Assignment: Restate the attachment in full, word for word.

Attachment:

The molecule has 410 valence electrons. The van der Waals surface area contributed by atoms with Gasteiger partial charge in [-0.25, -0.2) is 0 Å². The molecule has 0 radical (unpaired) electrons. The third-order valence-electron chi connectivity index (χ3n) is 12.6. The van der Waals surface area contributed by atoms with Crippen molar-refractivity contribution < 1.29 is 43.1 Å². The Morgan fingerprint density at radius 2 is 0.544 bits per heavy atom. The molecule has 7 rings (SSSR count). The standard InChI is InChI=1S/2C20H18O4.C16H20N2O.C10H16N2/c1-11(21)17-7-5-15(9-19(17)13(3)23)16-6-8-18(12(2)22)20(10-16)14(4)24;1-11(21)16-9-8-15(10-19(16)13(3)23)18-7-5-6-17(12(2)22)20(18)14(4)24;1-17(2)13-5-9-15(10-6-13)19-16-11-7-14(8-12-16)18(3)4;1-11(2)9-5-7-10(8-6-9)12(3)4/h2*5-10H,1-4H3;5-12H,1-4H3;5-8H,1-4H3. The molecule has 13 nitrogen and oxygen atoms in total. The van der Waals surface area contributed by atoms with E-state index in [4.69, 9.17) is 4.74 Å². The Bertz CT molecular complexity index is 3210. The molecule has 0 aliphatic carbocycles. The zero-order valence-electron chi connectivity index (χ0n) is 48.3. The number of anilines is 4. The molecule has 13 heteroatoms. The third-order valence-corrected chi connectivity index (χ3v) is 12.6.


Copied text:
The molecule has 410 valence electrons. The van der Waals surface area contributed by atoms with Gasteiger partial charge in [-0.25, -0.2) is 0 Å². The molecule has 0 radical (unpaired) electrons. The third-order valence-electron chi connectivity index (χ3n) is 12.6. The van der Waals surface area contributed by atoms with Crippen molar-refractivity contribution < 1.29 is 43.1 Å². The Morgan fingerprint density at radius 2 is 0.544 bits per heavy atom. The molecule has 7 rings (SSSR count). The standard InChI is InChI=1S/2C20H18O4.C16H20N2O.C10H16N2/c1-11(21)17-7-5-15(9-19(17)13(3)23)16-6-8-18(12(2)22)20(10-16)14(4)24;1-11(21)16-9-8-15(10-19(16)13(3)23)18-7-5-6-17(12(2)22)20(18)14(4)24;1-17(2)13-5-9-15(10-6-13)19-16-11-7-14(8-12-16)18(3)4;1-11(2)9-5-7-10(8-6-9)12(3)4/h2*5-10H,1-4H3;5-12H,1-4H3;5-8H,1-4H3. The molecule has 13 nitrogen and oxygen atoms in total. The van der Waals surface area contributed by atoms with E-state index in [4.69, 9.17) is 4.74 Å². The Bertz CT molecular complexity index is 3210. The molecule has 0 aliphatic carbocycles. The zero-order valence-electron chi connectivity index (χ0n) is 48.3. The number of anilines is 4. The molecule has 13 heteroatoms. The third-order valence-corrected chi connectivity index (χ3v) is 12.6.